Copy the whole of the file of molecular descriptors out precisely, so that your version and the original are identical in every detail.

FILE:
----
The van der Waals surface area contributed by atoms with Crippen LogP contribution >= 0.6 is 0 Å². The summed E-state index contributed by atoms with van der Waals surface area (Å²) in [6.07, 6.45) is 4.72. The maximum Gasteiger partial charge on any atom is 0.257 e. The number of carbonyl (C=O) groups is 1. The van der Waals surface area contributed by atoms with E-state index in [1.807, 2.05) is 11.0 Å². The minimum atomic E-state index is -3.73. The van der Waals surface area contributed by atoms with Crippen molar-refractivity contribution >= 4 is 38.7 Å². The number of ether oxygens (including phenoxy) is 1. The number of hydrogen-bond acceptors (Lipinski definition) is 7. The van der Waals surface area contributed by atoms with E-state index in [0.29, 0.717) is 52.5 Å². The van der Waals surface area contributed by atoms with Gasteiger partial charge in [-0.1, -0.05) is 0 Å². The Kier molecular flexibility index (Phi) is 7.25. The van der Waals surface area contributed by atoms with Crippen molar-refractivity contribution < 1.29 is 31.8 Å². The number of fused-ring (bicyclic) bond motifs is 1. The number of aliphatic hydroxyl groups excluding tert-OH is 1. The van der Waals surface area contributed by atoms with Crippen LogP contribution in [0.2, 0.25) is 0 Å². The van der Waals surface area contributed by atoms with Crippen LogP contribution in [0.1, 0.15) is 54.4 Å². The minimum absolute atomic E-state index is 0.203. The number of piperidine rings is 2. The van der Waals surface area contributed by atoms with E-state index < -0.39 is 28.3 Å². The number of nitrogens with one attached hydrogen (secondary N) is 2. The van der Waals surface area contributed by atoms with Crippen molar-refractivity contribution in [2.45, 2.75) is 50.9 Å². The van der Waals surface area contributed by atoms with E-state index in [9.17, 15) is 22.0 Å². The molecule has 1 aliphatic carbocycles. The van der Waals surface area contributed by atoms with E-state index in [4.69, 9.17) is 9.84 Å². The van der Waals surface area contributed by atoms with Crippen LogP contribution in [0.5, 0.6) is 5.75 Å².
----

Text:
The van der Waals surface area contributed by atoms with Crippen LogP contribution >= 0.6 is 0 Å². The summed E-state index contributed by atoms with van der Waals surface area (Å²) in [6.07, 6.45) is 4.72. The maximum Gasteiger partial charge on any atom is 0.257 e. The number of carbonyl (C=O) groups is 1. The van der Waals surface area contributed by atoms with E-state index in [1.807, 2.05) is 11.0 Å². The minimum atomic E-state index is -3.73. The van der Waals surface area contributed by atoms with Crippen molar-refractivity contribution >= 4 is 38.7 Å². The number of ether oxygens (including phenoxy) is 1. The number of hydrogen-bond acceptors (Lipinski definition) is 7. The van der Waals surface area contributed by atoms with E-state index in [0.29, 0.717) is 52.5 Å². The van der Waals surface area contributed by atoms with Gasteiger partial charge in [-0.1, -0.05) is 0 Å². The Kier molecular flexibility index (Phi) is 7.25. The van der Waals surface area contributed by atoms with Crippen molar-refractivity contribution < 1.29 is 31.8 Å². The number of fused-ring (bicyclic) bond motifs is 1. The number of aliphatic hydroxyl groups excluding tert-OH is 1. The van der Waals surface area contributed by atoms with Crippen LogP contribution in [0.2, 0.25) is 0 Å². The van der Waals surface area contributed by atoms with Crippen LogP contribution in [0.1, 0.15) is 54.4 Å². The minimum absolute atomic E-state index is 0.203. The number of piperidine rings is 2. The van der Waals surface area contributed by atoms with E-state index < -0.39 is 28.3 Å². The number of nitrogens with one attached hydrogen (secondary N) is 2. The van der Waals surface area contributed by atoms with Crippen molar-refractivity contribution in [2.45, 2.75) is 50.9 Å². The van der Waals surface area contributed by atoms with E-state index in [9.17, 15) is 22.0 Å². The molecule has 1 aliphatic carbocycles. The van der Waals surface area contributed by atoms with E-state index in [4.69, 9.17) is 9.84 Å². The van der Waals surface area contributed by atoms with Crippen LogP contribution in [0.5, 0.6) is 5.75 Å².